</IDENTIFIERDATA>
            <IDENTIFIERDATA>
                <NAME>Implements</NAME>
                <VALUE>System.Runtime.Serialization.ISerializable</VALUE>
            </IDENTIFIERDATA>
        </IDENTIFIER>
    </IDENTIFIERS>
</ELEMENT>

Scenario Four: Identifying Code Variables

Identifying Derived Controls

You can identify any controls that derive from a common base class. For example, you can look for any controls derived from System.Windows.Forms.ListView. The important distinction between the user-created class scenario above and this scenario is that controls, when used, are code variables within a class. To identify them, use the CODEVARIABLE identification type. Since inheritance is important, use TYPEINHERITS rather than TYPENAME.

<ELEMENT>
    <ID>codeDerivedListView</ID>
    <IDENTIFIERS>
        <IDENTIFIER>
            <TYPE>CODEVARIABLE</TYPE>
            <IDENTIFIERDATA>
                <NAME>TypeInherits</NAME>
                <VALUE>System.Windows.Forms.ListView</VALUE>
            </IDENTIFIERDATA>
        </IDENTIFIER>
    </IDENTIFIERS>
</ELEMENT>

Identifying Specific Controls

You can also identify specific controls. Assume you are only concerned with ListView controls but do not care about controls derived from ListView. In this case you could use the following identification instead of the one above.

<ELEMENT>
    <ID>codeJustListView</ID>
    <IDENTIFIERS>
        <IDENTIFIER>
            <TYPE>CODEVARIABLE</TYPE>
            <IDENTIFIERDATA>
                <NAME>TypeName</NAME>
                <VALUE>System.Windows.Forms.ListView</VALUE>
            </IDENTIFIERDATA>
        </IDENTIFIER>
    </IDENTIFIERS>
</ELEMENT>

In the standard DAP.tdl and Vside.tdl files, Windows Forms and Web Forms Toolbox items are identified using TypeName.

Scenario Five: Identifying a Reference to a DLL

In addition to the types of ELEMENT nodes described above, you can also identify a reference to a particular DLL. This allows you to identify a DLL when a particular version is required. For example, the following ELEMENT definition allows only version 4.3 of a DLL named PerfUtil.dll:

<ELEMENT>
    <ID>refPerfUtil</ID>
    <IDENTIFIERS>
        <IDENTIFIER>
            <TYPE>REFERENCE</TYPE>
            <IDENTIFIERDATA>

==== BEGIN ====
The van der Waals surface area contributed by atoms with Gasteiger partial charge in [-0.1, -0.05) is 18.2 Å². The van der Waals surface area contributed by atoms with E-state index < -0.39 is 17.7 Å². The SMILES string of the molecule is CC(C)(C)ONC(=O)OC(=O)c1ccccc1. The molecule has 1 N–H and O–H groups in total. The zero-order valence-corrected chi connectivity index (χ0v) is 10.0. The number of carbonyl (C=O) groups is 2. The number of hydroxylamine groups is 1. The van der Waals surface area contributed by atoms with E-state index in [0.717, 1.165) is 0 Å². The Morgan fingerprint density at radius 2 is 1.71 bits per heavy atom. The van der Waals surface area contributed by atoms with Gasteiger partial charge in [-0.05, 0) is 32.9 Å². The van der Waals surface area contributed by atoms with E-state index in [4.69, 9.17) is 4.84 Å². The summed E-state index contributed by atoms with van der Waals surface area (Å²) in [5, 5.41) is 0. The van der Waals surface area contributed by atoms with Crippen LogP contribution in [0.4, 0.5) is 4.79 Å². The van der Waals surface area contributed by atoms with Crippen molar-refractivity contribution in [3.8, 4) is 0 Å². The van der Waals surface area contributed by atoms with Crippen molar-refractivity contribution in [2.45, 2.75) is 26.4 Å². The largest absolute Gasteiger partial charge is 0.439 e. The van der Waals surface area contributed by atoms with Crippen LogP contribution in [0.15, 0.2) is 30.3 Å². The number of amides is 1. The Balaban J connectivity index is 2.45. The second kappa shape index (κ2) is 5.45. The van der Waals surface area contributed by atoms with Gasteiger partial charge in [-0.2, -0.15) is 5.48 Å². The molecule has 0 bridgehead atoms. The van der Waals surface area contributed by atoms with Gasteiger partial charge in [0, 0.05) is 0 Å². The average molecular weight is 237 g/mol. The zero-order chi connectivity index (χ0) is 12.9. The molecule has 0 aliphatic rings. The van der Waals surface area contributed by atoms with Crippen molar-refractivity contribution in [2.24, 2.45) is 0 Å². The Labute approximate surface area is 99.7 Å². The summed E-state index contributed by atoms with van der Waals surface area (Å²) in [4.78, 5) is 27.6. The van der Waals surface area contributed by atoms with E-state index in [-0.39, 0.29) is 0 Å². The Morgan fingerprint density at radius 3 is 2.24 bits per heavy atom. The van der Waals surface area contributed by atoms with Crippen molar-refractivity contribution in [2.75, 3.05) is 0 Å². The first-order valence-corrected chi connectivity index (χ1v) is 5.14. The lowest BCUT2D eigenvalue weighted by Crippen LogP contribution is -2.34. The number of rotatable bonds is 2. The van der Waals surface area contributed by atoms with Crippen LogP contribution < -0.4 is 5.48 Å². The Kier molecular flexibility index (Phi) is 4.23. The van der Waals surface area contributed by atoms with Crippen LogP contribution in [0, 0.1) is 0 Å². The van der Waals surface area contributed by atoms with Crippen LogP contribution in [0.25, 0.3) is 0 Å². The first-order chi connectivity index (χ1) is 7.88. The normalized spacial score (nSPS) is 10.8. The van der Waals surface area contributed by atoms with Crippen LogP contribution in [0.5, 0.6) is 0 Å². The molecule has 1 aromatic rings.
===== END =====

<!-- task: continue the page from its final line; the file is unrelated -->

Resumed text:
<NAME>FileName</NAME>
                <VALUE>PerfUtil.DLL</VALUE>
            </IDENTIFIERDATA>
            <IDENTIFIERDATA>
                <NAME>MajorVersion</NAME>
                <VALUE>4</VALUE>
            </IDENTIFIERDATA>
            <IDENTIFIERDATA>
                <NAME>MinorVersion</NAME>
                <VALUE>3</VALUE>
            </IDENTIFIERDATA>
        </IDENTIFIER>
    </IDENTIFIERS>
</ELEMENT>

If you want to specify a given version or any newer version, you can either identify all of the good versions or identify all bad versions and exclude them. The latter method is often easier as you can define ELEMENT nodes for the earlier versions of the DLL, place them in a CATEGORY node (for example, catBadVersionsOfPerfUtil), and then exclude the CATEGORY node from the ELEMENTSET of the desired projects.

Scenario Six: Identifying an HTML Item

Another type of ELEMENT identification you can use is for HTML items. This method of identification is used to recognize HTML Toolbox items. For example, the HTML looks as follows for an HTML button:

<input id=PushMeButton type=button value=Button>

To identify this button, use a combination of the tag and attribute identifiers as follows:

<ELEMENT>
    <ID>codeHTMLButton</ID>
    <IDENTIFIERS>
        <IDENTIFIER>
            <TYPE>HTMLELEMENT</TYPE>
            <IDENTIFIERDATA>
                <NAME>TAG</NAME>
                <VALUE>Input</VALUE>
            </IDENTIFIERDATA>
            <IDENTIFIERDATA>
                <NAME>Attribute:type</NAME>
                <VALUE>button</VALUE>
            </IDENTIFIERDATA>
        </IDENTIFIER>
    </IDENTIFIERS>
</ELEMENT>

Notice that the ELEMENT definition specifies that the interesting attribute is "type" with a value of "button". The HTMLElement type can be used to identify any HTML construct.

See Also

Identification in TDL | Using ELEMENTSET Nodes to Specify Constraints in Policy Files